Religious freedom does not exist in practice in North Korea. Indeed, according to the newly released International Religious Freedom Report, North Korea remains a country of particular concern for its severe abuses of religious freedom. As Ambassador-at-Large for International Religious Freedom David Saperstein said, "It is one of the worst violators of human rights in the entire world."
The North Korean government’s policy towards religion has been to maintain an appearance of tolerance for international audiences, while suppressing internally all non-state-sanctioned religious activities.
Defector accounts indicate religious practitioners often conceal their activities from neighbors, coworkers, and other members of society for fear their activities will be reported to the authorities.
The United Nations Commission of Inquiry on the Human Rights Situation in North Korea found the government considered Christianity a serious threat, as it challenged the official cult of personality and provided a platform for social and political organization and interaction outside of the government. The report concluded that Christians faced persecution, violence, and heavy punishment if they practiced their religion outside the state-controlled churches.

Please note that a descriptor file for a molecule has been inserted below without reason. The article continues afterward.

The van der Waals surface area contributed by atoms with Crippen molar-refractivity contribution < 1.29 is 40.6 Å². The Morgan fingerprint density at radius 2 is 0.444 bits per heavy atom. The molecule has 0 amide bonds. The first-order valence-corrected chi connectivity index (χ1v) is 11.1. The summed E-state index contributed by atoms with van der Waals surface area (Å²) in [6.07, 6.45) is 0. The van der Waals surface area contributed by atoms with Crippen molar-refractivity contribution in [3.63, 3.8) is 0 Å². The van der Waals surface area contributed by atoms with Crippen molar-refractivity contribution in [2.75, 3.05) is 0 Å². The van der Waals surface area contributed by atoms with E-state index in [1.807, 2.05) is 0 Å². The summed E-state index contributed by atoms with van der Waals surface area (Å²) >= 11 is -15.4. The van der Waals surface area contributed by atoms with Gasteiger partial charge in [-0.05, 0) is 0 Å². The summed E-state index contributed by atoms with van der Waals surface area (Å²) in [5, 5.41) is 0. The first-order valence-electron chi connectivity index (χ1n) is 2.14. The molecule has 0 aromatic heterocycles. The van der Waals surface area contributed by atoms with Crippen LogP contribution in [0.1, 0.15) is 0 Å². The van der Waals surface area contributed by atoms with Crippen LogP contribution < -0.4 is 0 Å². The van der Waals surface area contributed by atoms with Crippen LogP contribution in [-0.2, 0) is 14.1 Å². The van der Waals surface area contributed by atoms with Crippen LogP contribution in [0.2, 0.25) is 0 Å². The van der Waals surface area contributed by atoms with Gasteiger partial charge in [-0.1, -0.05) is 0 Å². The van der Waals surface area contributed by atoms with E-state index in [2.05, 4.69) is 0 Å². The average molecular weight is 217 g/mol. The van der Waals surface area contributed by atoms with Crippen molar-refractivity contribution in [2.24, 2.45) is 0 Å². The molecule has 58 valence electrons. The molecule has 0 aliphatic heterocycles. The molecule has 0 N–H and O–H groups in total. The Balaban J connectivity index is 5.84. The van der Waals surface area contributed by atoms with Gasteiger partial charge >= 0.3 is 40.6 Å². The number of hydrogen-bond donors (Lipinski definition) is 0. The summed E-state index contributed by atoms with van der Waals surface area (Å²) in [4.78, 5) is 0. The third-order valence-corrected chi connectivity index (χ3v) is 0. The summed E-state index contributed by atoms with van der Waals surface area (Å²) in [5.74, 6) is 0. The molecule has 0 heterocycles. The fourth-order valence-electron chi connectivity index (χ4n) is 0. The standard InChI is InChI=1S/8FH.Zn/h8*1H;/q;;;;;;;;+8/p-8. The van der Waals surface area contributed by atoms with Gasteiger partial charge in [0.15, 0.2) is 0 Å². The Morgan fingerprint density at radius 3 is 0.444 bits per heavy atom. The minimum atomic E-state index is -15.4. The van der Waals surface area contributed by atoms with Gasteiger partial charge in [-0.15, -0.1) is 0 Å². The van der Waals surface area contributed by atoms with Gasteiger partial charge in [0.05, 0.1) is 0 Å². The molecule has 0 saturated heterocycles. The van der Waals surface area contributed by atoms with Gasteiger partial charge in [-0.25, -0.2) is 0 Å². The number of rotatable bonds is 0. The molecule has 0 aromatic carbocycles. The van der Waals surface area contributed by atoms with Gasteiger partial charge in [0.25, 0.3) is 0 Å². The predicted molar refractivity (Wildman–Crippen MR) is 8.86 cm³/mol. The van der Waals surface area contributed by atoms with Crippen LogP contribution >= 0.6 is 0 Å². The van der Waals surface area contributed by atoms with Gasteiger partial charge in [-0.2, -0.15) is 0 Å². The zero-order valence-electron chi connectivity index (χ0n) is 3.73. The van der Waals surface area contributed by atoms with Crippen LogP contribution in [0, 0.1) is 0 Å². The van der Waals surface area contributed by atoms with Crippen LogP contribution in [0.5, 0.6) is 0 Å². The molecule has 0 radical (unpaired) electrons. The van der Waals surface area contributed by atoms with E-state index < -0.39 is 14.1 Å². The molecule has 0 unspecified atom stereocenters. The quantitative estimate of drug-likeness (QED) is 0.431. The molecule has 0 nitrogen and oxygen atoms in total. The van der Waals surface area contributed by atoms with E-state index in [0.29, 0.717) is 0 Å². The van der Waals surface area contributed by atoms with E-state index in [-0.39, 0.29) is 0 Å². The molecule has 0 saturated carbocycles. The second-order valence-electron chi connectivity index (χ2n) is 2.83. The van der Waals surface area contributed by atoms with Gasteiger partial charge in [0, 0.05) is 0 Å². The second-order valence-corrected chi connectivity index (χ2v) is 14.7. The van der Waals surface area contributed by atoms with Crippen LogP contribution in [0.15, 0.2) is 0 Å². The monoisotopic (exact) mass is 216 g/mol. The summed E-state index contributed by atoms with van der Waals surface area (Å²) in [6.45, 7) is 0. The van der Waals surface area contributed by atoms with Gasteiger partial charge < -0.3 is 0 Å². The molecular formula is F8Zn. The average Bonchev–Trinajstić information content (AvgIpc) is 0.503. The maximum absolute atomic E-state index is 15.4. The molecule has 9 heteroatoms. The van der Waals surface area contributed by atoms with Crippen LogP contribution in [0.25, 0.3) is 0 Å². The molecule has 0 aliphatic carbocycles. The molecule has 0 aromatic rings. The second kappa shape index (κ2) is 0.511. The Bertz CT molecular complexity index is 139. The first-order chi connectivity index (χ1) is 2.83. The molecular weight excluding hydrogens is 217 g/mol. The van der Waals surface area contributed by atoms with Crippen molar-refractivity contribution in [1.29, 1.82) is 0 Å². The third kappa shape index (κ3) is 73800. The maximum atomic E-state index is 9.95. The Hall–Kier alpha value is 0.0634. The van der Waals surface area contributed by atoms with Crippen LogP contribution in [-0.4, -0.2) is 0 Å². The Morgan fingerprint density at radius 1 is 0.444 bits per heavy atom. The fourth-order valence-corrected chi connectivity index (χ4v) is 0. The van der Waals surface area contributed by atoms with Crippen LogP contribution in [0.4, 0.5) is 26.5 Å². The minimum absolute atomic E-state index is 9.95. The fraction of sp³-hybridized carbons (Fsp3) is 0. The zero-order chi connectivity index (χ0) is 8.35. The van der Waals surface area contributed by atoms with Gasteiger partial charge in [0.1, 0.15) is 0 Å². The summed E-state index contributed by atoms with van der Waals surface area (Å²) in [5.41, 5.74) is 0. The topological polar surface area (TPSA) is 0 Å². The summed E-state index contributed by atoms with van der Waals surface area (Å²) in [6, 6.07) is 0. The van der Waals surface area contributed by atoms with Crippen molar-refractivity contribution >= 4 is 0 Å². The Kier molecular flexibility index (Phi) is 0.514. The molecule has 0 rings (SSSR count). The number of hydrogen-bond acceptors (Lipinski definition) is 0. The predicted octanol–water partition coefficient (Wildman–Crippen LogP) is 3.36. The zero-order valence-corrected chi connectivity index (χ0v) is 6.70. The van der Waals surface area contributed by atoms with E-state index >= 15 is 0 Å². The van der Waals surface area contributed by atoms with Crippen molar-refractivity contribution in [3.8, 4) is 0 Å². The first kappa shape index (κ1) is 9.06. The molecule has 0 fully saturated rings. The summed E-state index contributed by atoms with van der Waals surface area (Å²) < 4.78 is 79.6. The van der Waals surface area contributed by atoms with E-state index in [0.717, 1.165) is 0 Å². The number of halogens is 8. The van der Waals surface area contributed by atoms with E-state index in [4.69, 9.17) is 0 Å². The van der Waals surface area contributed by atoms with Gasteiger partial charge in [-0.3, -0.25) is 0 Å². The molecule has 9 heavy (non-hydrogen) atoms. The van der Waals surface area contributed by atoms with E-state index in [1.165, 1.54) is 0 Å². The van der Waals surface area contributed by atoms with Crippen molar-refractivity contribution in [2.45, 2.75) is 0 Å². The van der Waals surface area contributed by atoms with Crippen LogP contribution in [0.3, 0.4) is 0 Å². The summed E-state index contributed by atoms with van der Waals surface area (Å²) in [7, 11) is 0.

The government-controlled press reported the arrest and imprisonment, and in some cases release, of several foreigners, some possibly in connection with religious activities. South Korean media also reported a South Korean Baptist missionary was sentenced to life in a labor camp. International press reported an Australian missionary was released after 13 days of detention and interrogation for distributing religious pamphlets.
The United Nations Commission of Inquiry released its final report in February 2014, which concluded that the North Korean government engaged in what may be crimes against humanity in suppressing religious freedom and other rights and called on the leadership of the country to be referred to international accountability mechanisms.
The United States continues to put pressure on North Korea to ease its restrictions on religious freedom and to release every prisoner of conscience – of whom there far too many. As Secretary of State John Kerry said, "No nation can fulfill its potential if its people are denied the right to practice, to hold, to modify, to openly profess their innermost beliefs."